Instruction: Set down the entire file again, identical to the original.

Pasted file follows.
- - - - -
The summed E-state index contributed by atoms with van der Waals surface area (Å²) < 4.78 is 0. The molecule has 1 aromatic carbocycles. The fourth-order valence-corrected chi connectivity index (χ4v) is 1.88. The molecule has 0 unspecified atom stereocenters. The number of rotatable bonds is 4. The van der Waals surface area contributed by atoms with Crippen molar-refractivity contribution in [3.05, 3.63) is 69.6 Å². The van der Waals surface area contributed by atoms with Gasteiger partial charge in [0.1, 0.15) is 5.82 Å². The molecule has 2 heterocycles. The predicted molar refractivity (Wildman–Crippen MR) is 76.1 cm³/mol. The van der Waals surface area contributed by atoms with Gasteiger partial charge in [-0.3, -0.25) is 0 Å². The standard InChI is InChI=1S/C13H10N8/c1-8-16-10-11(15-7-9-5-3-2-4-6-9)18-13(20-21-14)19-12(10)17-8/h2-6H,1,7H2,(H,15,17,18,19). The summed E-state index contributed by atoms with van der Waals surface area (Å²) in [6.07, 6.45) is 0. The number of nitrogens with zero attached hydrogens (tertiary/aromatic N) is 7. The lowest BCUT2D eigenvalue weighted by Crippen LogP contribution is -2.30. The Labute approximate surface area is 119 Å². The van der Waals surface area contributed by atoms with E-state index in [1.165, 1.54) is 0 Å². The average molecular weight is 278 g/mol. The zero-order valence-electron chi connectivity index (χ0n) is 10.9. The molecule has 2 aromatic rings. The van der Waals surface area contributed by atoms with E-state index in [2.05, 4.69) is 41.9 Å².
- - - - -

The summed E-state index contributed by atoms with van der Waals surface area (Å²) < 4.78 is 0. The molecule has 1 aromatic carbocycles. The fourth-order valence-corrected chi connectivity index (χ4v) is 1.88. The molecule has 0 unspecified atom stereocenters. The number of rotatable bonds is 4. The van der Waals surface area contributed by atoms with Crippen molar-refractivity contribution in [3.05, 3.63) is 69.6 Å². The van der Waals surface area contributed by atoms with Gasteiger partial charge in [0.1, 0.15) is 5.82 Å². The molecule has 2 heterocycles. The predicted molar refractivity (Wildman–Crippen MR) is 76.1 cm³/mol. The van der Waals surface area contributed by atoms with Gasteiger partial charge in [-0.3, -0.25) is 0 Å². The standard InChI is InChI=1S/C13H10N8/c1-8-16-10-11(15-7-9-5-3-2-4-6-9)18-13(20-21-14)19-12(10)17-8/h2-6H,1,7H2,(H,15,17,18,19). The summed E-state index contributed by atoms with van der Waals surface area (Å²) in [6.07, 6.45) is 0. The number of nitrogens with zero attached hydrogens (tertiary/aromatic N) is 7. The lowest BCUT2D eigenvalue weighted by Crippen LogP contribution is -2.30. The Labute approximate surface area is 119 Å². The van der Waals surface area contributed by atoms with E-state index in [1.165, 1.54) is 0 Å². The average molecular weight is 278 g/mol. The zero-order valence-electron chi connectivity index (χ0n) is 10.9. The molecule has 2 aromatic rings. The van der Waals surface area contributed by atoms with E-state index in [2.05, 4.69) is 41.9 Å².